Caring Christopher

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#41 Give it to me straight


I took the day off – pleading for a colleague to cover my shift and promising her that I would do the same for her whenever she needs it – so I can be there for Abby. Her appointment at the hospital is not until noon, but I don’t want her to be alone today. She’s been doing alright the past two weeks, but last night, I could tell she was hurting worse than ever.

Maybe I shouldn’t have slept with her. Maybe that was wrong. But… well, it just felt so right.

When we woke up this morning, wrapped around each other, both still naked, she climbed on top of me and rode me until we came together. Her eyes never left my face, almost like she’s trying to memorize the way I look. I think she’s scared that she’s got the gene and has somehow convinced herself that she will start forgetting things the second she gets the results. Which isn’t how Alzheimer’s works, and she knows it, but I get that she is a little irrational right now.

If I was in her shoes, I would be clawing at the walls.

For some reason, Abby insists on walking Yoah and Davy to school together, and to take the long way home with Titus, holding my hand the entire time. She hugged Jagger this morning, way longer than I’ve ever seen her do, and he left for school looking bewildered, giving me a look that clearly said “what the fuck is up with Abby?”

We agreed not to tell the boys about her appointment, not even Jagger. She told me that she doesn’t want them to worry, but I think she’s mostly insisting to keep this between us so she can pretend it’s not real until it is. I haven’t told anyone, no matter how much I wish I could talk to my family and friends, just to get some of these thoughts off my chest. Abby isn’t in the mood to talk to me much, while I would love to talk things through.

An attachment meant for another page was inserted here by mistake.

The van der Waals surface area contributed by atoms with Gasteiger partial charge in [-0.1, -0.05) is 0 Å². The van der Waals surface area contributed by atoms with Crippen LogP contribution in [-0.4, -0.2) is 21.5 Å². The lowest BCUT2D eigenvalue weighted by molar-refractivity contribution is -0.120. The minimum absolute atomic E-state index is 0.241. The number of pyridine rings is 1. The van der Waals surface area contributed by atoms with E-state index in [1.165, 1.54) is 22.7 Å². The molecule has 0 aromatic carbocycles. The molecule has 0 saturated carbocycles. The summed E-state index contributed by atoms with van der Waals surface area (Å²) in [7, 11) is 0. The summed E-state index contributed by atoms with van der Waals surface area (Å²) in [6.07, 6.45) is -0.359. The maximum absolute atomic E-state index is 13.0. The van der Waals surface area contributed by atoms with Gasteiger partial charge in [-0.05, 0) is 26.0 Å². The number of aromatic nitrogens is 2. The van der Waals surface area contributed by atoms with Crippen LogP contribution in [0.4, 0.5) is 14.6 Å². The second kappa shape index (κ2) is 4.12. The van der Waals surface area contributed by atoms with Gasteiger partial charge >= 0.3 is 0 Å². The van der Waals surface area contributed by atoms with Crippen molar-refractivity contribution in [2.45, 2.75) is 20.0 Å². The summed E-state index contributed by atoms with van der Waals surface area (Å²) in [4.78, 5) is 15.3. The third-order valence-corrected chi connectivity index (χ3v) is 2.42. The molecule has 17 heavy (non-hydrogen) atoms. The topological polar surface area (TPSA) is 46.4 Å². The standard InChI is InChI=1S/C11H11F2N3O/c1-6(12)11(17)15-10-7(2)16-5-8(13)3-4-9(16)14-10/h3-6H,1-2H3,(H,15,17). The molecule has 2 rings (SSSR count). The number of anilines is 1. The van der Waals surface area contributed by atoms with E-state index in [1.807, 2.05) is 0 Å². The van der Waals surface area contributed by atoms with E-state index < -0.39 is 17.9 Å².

“Coffee?” I ask when we get back home and she towels Titus off from the slight drizzle.

She shakes her head. “I’m too wired for caffeine.”

I make us both a cup of chamomile tea instead, sitting down on the couch right next to her, putting the mugs on the coffee table. She feels tense when I pull her against me, and even ten minutes later, her body still won’t relax.

“Abby, it’ll be fine,” I assure her, stroking her hair. “I love you no matter what. And there’s a 50/50 chance you’re worried about nothing. This might turn out to be the best day of your life instead of the worst.”

She sighs and digs her fingers into my arm. “I doubt it.”

“I want you no matter the outcome,” I tell her for the millionth time this week. She tenses up even more when I say that, and no matter how softly I stroke her hair or how tenderly I kiss her, she doesn’t relax in my arms. “What can I do to help?” I ask, at loss for words. I’ve already told her a hundred times that I love her, that I want to marry her and have kids with her, even if she’s got the gene. Those kids can be foster kids or adoptive kids, I don’t need biological ones if it turns out she can pass on the gene, but I do need her.

“Can we… do something?” she asks, sitting up. “Just… go somewhere. Meet up with friends or family or something. I can’t take sitting around for another second.”

“Aston texted me last night to see if we want to come over to meet the baby,” I suggest. Annabel went into labor a few days before New Year’s Eve, so Steffi has a little brother now: Benjamin. I show Abby a picture of the tiny little baby, and she smiles, her expression softening. Annabel was a little out of it after her C-section and not up for visitors aside from her family, but they’re now inviting over friends to meet the baby, and I’ve been wanting to hold the little guy from the moment I saw the photo.

God, I hope Abby doesn’t have the gene. I want to have kids with her. I may not need biological kids, but I would love them. I love babies. I’ve always wanted to have a kids, and now that I have Abby… I can’t imagine anyone I’d rather have a child with. I want to watch her belly grow with my baby inside, to watch our kids grow up, and to grow old and gray with Abby. Sure, I will be way older with the age-different and everything, but neither of us cares about that. It doesn’t feel like I’m too old for her. She feels perfect. Absolutely perfect. We fit.